Hong Kong Cinemagic
Version française English version
 Capsule Reviews   English Board   Facebook  
 Movie Studios
 Your Settings

HKCine Search
Switch to Google Search
>> Help

 Film directors

 Drama & Opera

 Shaw Brothers
 Film Industry
 Cultural & Societal

 DVD Tests
 HK Cinema Books
 Where to buy?

 OST & Music
 PDF & E-books
 VIP Guestbook

 Site Map
 Editos Archives
 Site History
 Visitor guestbook
 HKCinemagic 2

Statistics :
11630 Movies
19215 People
1448 Studios
29 Articles
73 Interviews
12 DVD Reviews
32452 Screenshots
3722 Videos
Interview Gordon Chan, from The Big Heat to A-1
The Big Heat, Film Workshop 1/1 - Page 1
Author(s) : Thomas Podvin
David Vivier
Date : 13/1/2005
Type(s) : Interview
 Intext Links  
People :
Gordon Chan Kar Shan
Jackie Chan
Maggie Cheung Man Yuk
David Chiang Da Wei
Tony Ching Siu Tung
Sammo Hung Kam Bo
Andrew Kam Yeung Wah
Jimmy Leung Chi Ming
Michael Mak Tong Kit
Johnnie To Kei Fung
Tsui Hark
Taylor Wong Tai Loy
Movies :
2000 AD
Beast Cops
A Better Tomorrow
The Big Heat
A Chinese Ghost Story
Double Fattiness
Dragons Forever
Fight Back To School
Final Option
First Option
Fist Of Legend
Heart To Hearts
King Of Beggars
The Medallion
Mr 3 Minutes
Okinawa Rendez-Vous
Painted Skin
Project 1:99
The Yuppie Fantasia
Companies :
Film Workshop
Shaw Brothers
< Previous
Next >
Page 2 : D&B, Heart to Hearts

Gordon Chan is arguably best known abroad for launching the Special Forces sub-genre in the HK cinema with films like First Option and Final Option. He is also famous for the Jackie Chan’s vehicle The Medallion. Having said that those films represent barely 5 per cent of his work and capabilities. He has tackled all genres and worked with many before and behind the camera.

Chan has been in the industry for some decades, starting at the Shaw Brothers as a special effect assistant and later writing scripts for Tsui Hark, John Woo and the likes in the Film Workshop. Writing has always been an important part in his professional life as he wrote all his films and helped out a lot of filmmakers to shape engaging stories.

In addition to scriptwriting, Chan directed all kinds of movies from light social comedies with Heart to Hearts, The Yuppie Fantasia or Okinawa Rendez-Vous to non-sensical laugh-out-loud comedies such as the Fight Back To School series, King of Beggars or Mr 3 Minutes, to police dramas and action flicks with Beast Cops, 2000 AD or Final Option, to kung fu films with Fist of Legend, to modern wuxia pian like Painted Skin or straight Jackie Chan’s flicks with Thunderbolt or The Medallion.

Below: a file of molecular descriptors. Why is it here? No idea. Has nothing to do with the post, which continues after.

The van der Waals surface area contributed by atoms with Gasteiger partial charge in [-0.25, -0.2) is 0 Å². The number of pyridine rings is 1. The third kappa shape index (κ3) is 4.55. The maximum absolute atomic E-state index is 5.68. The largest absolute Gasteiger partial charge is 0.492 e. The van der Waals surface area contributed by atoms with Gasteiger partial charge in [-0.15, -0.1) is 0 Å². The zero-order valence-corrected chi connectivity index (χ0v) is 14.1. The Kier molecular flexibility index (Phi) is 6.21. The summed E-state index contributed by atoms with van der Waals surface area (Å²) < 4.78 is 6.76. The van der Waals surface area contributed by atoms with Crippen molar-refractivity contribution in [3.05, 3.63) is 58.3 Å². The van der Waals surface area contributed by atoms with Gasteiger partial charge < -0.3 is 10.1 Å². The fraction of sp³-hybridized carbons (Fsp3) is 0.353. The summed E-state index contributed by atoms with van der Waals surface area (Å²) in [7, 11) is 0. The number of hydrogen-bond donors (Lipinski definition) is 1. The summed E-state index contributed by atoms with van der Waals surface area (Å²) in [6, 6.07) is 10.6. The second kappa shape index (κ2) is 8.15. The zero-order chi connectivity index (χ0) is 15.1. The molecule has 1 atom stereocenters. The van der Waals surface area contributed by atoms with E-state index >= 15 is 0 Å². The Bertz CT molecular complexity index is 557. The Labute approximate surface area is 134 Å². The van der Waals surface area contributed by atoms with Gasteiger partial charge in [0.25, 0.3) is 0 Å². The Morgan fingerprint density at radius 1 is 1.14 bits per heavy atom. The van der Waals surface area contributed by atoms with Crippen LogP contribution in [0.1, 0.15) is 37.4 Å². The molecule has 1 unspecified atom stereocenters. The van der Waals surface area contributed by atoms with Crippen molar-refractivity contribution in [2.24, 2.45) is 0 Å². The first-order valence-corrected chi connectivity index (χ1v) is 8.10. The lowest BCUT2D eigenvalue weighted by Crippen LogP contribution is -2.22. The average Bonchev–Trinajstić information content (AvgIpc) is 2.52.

What’s more, Chan has always felt it was important to be involved in the fate of the film industry and of HK as a whole, as he has been chairman and on the board of directors of many associations such as the HK Film Directors’ Guild or the HK Film Awards Association. He also helped on some projects such as Project 1:99 against the SARS epidemic.

We discuss all these points up until the film A-1 Headlines in our interview transcript below.

The Big Heat & Film Workshop

HKCinemagic: You’ve been involved in the movie business since the Shaw Brothers era, first as a special effect assistant. Then you wrote scripts and finally directed your first movie, The Yuppie Fantasia, in 1989. What led you to this?
Gordon Chan: Basically writing. I wrote for a couple of films, but not much. For David Chiang’s films. There was a comedy about a death, I think it was about a fat woman who dies and comes back. And she reincarnates into a beautiful woman’s body and finds that there is a look-alike fat woman. It was a ghost story. I forgot the English title [Double Fattiness, 1988]. And Maggie Cheung actually starred as the ghost who came back. But Maggie Cheung failed.

So that was one of the scripts I wrote and then, another one for Johnnie To. One of the first Johnnie To’s films --The Big Heat (1988). That movie was considered to be a disaster. Of course, it took almost two years to finish, which was pretty rare in HK. And it wasn’t a big budget movie.

It was supposed to be a first small-budget experimental genre film and it ended up taking two years and several directors to finish it, including Johnnie To, Andrew Kam Yeung Wah, Jimmy Leung Chi Ming and Ching Siu-tung. Including Tsui Hark himself. Almost everybody was shooting then.

I was only writer on that film and I went through the whole process in two years. I had fifteen drafts on that one. I thought it was enough. The story was still changing in the dubbing room. I still remember Tsui Hark asking me what the film was about and I said: “Which version?”

So I thought I worked enough in the Film Workshop. Tsui Hark had taught me a lot. In fact, I worked on all the Film Workshop films, in the creative department with Yuen Kai Chi.

Basically how it worked is that Tsui Hark would go into different creative meetings and we will join him in every of those meetings. That means we were taking part in every films, including A Better Tomorrow and A Chinese Ghost Story. I wrote the first script for A Chinese Ghost Story. But we never got any credit. I don’t think we should because everybody was involved.

HKCinemagic: When did you leave the Film Workshop?
Gordon Chan: I think I worked there until 1988, and then I left. I went to write stories for Jackie Chan and Sammo Hung.
HKCinemagic: For Dragons Forever?
Gordon Chan: Right, that was my story. And I started writing for a couple of people, including Michael Mak. But that film was never shot. There was [another] film directed and produced by Taylor Wong that was supposed to be a film on gangs. But they never managed to get it made.
Page :  1   2  3  4  5  6  7  8  9  10  11  12  13  Top
Previous :
Next :
Page 2 : D&B, Heart to Hearts

 Advertise with Google AdSense   Submit a review   Contact   FAQ   Terms of use   Disclaimer   Error Report  
copyright ©1998-2013 hkcinemagic.com